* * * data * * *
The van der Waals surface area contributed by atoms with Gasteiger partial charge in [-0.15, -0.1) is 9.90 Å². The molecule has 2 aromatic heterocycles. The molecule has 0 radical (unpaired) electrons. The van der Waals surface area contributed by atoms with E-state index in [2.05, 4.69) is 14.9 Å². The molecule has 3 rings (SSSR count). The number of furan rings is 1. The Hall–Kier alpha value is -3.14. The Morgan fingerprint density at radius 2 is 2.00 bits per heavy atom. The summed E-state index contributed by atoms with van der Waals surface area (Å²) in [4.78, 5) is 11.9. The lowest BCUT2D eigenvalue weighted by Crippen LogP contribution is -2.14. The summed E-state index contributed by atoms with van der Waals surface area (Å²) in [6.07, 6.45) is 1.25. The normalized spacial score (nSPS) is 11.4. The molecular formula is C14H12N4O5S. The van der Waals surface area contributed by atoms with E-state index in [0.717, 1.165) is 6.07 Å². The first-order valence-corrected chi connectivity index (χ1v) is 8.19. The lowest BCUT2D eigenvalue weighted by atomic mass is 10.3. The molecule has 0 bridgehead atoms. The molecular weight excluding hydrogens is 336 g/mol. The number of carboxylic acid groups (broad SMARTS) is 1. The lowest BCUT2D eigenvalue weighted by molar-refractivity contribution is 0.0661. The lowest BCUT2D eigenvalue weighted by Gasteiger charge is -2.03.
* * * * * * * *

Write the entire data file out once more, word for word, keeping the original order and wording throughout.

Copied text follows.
The van der Waals surface area contributed by atoms with Gasteiger partial charge in [-0.15, -0.1) is 9.90 Å². The molecule has 2 aromatic heterocycles. The molecule has 0 radical (unpaired) electrons. The van der Waals surface area contributed by atoms with E-state index in [2.05, 4.69) is 14.9 Å². The molecule has 3 rings (SSSR count). The number of furan rings is 1. The Hall–Kier alpha value is -3.14. The Morgan fingerprint density at radius 2 is 2.00 bits per heavy atom. The summed E-state index contributed by atoms with van der Waals surface area (Å²) in [4.78, 5) is 11.9. The lowest BCUT2D eigenvalue weighted by Crippen LogP contribution is -2.14. The summed E-state index contributed by atoms with van der Waals surface area (Å²) in [6.07, 6.45) is 1.25. The normalized spacial score (nSPS) is 11.4. The molecular formula is C14H12N4O5S. The van der Waals surface area contributed by atoms with E-state index in [0.717, 1.165) is 6.07 Å². The first-order valence-corrected chi connectivity index (χ1v) is 8.19. The lowest BCUT2D eigenvalue weighted by atomic mass is 10.3. The molecule has 0 bridgehead atoms. The molecular weight excluding hydrogens is 336 g/mol. The number of carboxylic acid groups (broad SMARTS) is 1. The lowest BCUT2D eigenvalue weighted by molar-refractivity contribution is 0.0661. The lowest BCUT2D eigenvalue weighted by Gasteiger charge is -2.03.